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A large number of the cool new online music companies are struggling, but there’s one that isn’t bleeding red ink, and it may even start making money: iLike.
One music startup SeeqPod has just filed for bankruptcy, Imeem is trying to stave off expensive licensing fees, and Project Playlist still faces long-running copyright suits. But despite the doom and gloom among music startups, iLike has been “cash-flow positive” since December, Chief executive Ali Partovi says. The company’s last quarter was the company’s best ever, he adds.
There’s evidence that it’s doing well because it helps musicians find more fans and sell music. It does this through its applications on social networks like Facebook, its desktop plugin for iTunes and Windows Media Player, and its own ilike.com web site.
Revenue is coming through a combination of music-related ads, digital downloads through iPhones and Amazon and concert ticket sales. Its Music application on Facebook has 6.7 million monthly active users. It includes a section for seeing where nearby concerts are, including a list of friends who are going and a way to buy tickets.
iLike offers a range of services for musicians (and their labels), including features that let them update concert tour schedules, stream songs, and buy ads that appear in places like the music-focused news feed on its Facebook app. Major acts that have paid for extra promotion, including John Legend and Beyonce, have seen their albums hit number one on iTunes.
There’s a caveat to what I’m hearing, though. Being cash-flow positive doesn’t necessarily mean iLike is actually “profitable.” The company might be accounting for certain expenses in ways that mean more cash now but not so much profit after all the bills have been paid in full. Still, it is likely at least around break-even. But it’s a startup, so the goal is presumably to continue growing to get the traction where it can make more money down the line — rather than trying to make as much profit as possible now by cutting costs.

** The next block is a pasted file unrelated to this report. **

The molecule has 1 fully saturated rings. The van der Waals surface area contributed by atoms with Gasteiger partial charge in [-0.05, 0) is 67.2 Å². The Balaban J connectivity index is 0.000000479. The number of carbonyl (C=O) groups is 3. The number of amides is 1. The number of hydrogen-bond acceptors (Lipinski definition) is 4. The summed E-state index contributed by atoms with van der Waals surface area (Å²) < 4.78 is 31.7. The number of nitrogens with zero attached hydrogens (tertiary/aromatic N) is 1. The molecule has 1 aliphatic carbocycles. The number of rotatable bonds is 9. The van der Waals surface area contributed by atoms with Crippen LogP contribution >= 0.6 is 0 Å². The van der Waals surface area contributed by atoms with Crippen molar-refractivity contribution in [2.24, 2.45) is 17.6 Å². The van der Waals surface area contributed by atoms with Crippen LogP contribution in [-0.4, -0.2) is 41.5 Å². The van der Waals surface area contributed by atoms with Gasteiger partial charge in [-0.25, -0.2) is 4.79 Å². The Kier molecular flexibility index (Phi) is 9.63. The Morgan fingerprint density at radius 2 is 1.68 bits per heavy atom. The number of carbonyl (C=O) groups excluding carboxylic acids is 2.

And that’s the thing: iLike’s costs aren’t as high as they are for other music startups because the company offers snippets of copyrighted tracks. It doesn’t have to pay for licenses to the full songs. If users want full tracks, they can pay iLike parter Rhapsody and stream music through its service into iLike’s applications. Of course, relatively low costs would also mean that the company doesn’t need to make too much money in order to at least break even (it’s not revealing specific numbers). Still, breaking even in the music business is hard these days, and suggests iLike will be around for awhile.
How can iLike claim that its service uniquely helps musicians? iLike measures pageviews and clicks that lead to purchases, and is “driving major traffic” for artists, Partovi tells me. He says that every album the company has promoted has made a top ten list on iTunes, and most have been in the top three. I asked him how he knew it was iLike itself that was driving this traffic and not the quality of the musicians that were using iLike. After all, social media web sites purposefully seek out celebrities to give users a reason to try out their services, as others have noted.
For example, country star Keith Urban’s Defying Gravity and soft rocker Gavid Degraw’s Free came in at number one and number two on the iTunes top album last week, after debuting on iLike alone two weeks before the albums went on sale elsewhere.
Partovi’s says that new artists more clearly show iLike’s influence, as they don’t have built-in fan bases that will help drive sales. Lady Antebellum, for example, debuted its first album on iLike a year ago, made it to #3 on iTunes and went on to win a Grammy. Electronic act Thievery Corporation — a long-time underground favorite — also made the Top 10 list with iLike’s help. In Lady Antebellum’s case, digital sales accounted for more than 21 percent of total sales in its first week, much higher than the 4.5 percent that the average country music album gets online. Although the band used its own web site and other online promotion as well, co-lead singer Charles Kelley said this at the time: “iLike made it easy and fun for us to communicate with our fans online anytime,” it “is a critical part of our digital presence and it clearly moved the needle on sales.”
So while we don’t know how much iLike is making, it has at least found a niche doing the three things it needs to do in order to survive: help musicians, make money in the process, and avoid trouble with the labels.
[Disclosure: iLike and VentureBeat share an angel investor: MHS Capital]
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